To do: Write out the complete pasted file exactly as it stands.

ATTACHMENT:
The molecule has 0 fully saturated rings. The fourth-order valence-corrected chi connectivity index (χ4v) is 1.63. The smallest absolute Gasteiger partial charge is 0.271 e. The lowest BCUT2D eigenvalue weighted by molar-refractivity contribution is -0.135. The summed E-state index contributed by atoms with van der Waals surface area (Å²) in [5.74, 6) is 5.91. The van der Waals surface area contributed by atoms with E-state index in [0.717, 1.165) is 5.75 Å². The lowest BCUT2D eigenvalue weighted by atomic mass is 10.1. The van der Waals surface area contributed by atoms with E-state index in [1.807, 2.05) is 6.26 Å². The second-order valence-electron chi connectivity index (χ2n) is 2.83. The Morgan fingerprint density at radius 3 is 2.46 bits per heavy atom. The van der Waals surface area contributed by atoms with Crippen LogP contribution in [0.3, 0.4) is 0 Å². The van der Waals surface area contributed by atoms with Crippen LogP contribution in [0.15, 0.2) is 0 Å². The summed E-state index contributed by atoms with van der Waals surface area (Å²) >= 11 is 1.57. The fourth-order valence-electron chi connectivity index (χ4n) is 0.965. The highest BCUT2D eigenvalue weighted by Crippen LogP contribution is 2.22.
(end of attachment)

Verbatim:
The molecule has 0 fully saturated rings. The fourth-order valence-corrected chi connectivity index (χ4v) is 1.63. The smallest absolute Gasteiger partial charge is 0.271 e. The lowest BCUT2D eigenvalue weighted by molar-refractivity contribution is -0.135. The summed E-state index contributed by atoms with van der Waals surface area (Å²) in [5.74, 6) is 5.91. The van der Waals surface area contributed by atoms with E-state index in [0.717, 1.165) is 5.75 Å². The lowest BCUT2D eigenvalue weighted by atomic mass is 10.1. The van der Waals surface area contributed by atoms with E-state index in [1.807, 2.05) is 6.26 Å². The second-order valence-electron chi connectivity index (χ2n) is 2.83. The Morgan fingerprint density at radius 3 is 2.46 bits per heavy atom. The van der Waals surface area contributed by atoms with Crippen LogP contribution in [0.3, 0.4) is 0 Å². The van der Waals surface area contributed by atoms with Crippen LogP contribution in [0.15, 0.2) is 0 Å². The summed E-state index contributed by atoms with van der Waals surface area (Å²) >= 11 is 1.57. The fourth-order valence-electron chi connectivity index (χ4n) is 0.965. The highest BCUT2D eigenvalue weighted by Crippen LogP contribution is 2.22.